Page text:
"Grimm": While everyone frets over the fate of Don Draper, I'm way more worried about Juliette. Last summer, at the "Grimm" panel for Comic Con, Bitsie Tulloch talked about wanting her character Juliette to join more actively in all the Wesen vs. Grimm adventures.
This season, she most certainly got her wish. "Grimm" has always done an admirable job of balancing procedural elements with epic drama in order to avoid becoming Wesen of the Week, but in the latter parts of this season, the show has hit full reset. Through machinations too complicated to explain, Juliette, long the damsel in distress, is now a raging HexenBiest and she likes it, though she's still plenty angry at those involved in the unintentional transformation.
So much so that in the last episode she -- well, no spoilers here but suffice to say virtually all the crutches upon which the show has depended are now gone. Just as "Scandal" went from meh procedural to addictive soap, "Grimm" has kept its narrative options open and now it's reaping the benefits. As we head toward the end of the season, it is genuinely impossible to know what's going to happen next. NBC, Fridays, 9 p.m.
"The Casual Vacancy": There's nothing Americans like more than a good wallow in the sylvan coziness of stories told amid the British countryside. Oh, those gentle hills dotted with ancient churches and conversation begun with the inevitable, "I'll put the kettle on."
Honestly, it's about time someone gave us a good kick in the rear, which is precisely what HBO's miniseries "The Casual Vacancy" provides.
The main attractions are the marquee names—it's an adaption of J.K. Rowling's first non-Potter book and stars, among others, her pal/Dumbledore Michael Gambon, as well as "Miss Marple's" Julia McKenzie. But "The Casual Vacancy" is more than just a sylvan showcase of fine acting. In fact it's almost the opposite.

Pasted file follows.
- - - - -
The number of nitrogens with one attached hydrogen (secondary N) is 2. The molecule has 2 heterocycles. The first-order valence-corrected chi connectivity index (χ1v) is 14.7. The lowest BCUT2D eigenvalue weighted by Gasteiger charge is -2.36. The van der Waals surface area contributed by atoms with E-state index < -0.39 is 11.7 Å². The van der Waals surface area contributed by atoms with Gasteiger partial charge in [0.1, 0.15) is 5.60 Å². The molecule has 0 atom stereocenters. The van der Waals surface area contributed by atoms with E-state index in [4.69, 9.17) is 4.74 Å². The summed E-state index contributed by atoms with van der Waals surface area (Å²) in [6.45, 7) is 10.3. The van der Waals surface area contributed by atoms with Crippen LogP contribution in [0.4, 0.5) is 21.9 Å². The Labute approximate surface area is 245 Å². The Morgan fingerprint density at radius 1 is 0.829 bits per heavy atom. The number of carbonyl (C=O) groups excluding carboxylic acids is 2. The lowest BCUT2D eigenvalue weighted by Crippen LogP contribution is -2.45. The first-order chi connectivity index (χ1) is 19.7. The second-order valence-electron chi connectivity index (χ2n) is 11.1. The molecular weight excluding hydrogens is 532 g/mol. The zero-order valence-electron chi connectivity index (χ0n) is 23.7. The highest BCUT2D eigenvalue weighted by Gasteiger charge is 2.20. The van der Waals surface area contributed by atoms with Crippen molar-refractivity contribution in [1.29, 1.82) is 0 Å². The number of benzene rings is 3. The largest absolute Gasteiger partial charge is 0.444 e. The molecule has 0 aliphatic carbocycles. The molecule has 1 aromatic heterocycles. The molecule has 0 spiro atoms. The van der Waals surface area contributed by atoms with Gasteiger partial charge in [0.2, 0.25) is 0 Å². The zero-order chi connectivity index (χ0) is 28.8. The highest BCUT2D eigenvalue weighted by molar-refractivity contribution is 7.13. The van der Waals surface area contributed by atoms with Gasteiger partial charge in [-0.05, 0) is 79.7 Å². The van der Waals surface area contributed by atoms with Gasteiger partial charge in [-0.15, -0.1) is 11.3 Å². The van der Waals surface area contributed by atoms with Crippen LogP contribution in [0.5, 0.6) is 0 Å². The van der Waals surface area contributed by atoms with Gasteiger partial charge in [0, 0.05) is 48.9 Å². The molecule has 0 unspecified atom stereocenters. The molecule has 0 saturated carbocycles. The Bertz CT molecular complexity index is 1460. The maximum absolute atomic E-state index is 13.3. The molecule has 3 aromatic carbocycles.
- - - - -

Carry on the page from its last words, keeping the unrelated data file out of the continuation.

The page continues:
The three-part, three-hour miniseries takes on many of our lazy assumptions about progress, development and community. Indeed, "The Casual Vacancy" is a heartbreaking, thought-provoking and more than occasionally scalding look at the destructive power of picturesque. HBO, Thursday, 8 p.m.
"Bones": Can I just give a shout-out to one of the most consistently fine and entertaining shows on television? The new and shiny come and go and "Bones" just keeps on setting the bar for clever detecting, terrific ensemble work and so-gross-they're-cool corpses.
Fan of TV though I am, it's tough to point to a lead character one might consider a role model, but "Bones" is actually full of them.
For many years, Dr. Temperance Brennan (Emily Deschanel) was one of only a few female leads on television, and certainly the smartest and most psychologically complex. Likewise, her team was racially and gender diverse long before the rest of television got the memo. More importantly, and grisly subject matter aside, "Bones" is a show the whole family can (and should) watch. With its emphasis on science (tweaked, no doubt, here and there for dramatic purposes), truth, love and honor, it proves that a show needn't be dark and twisted to be interesting and important.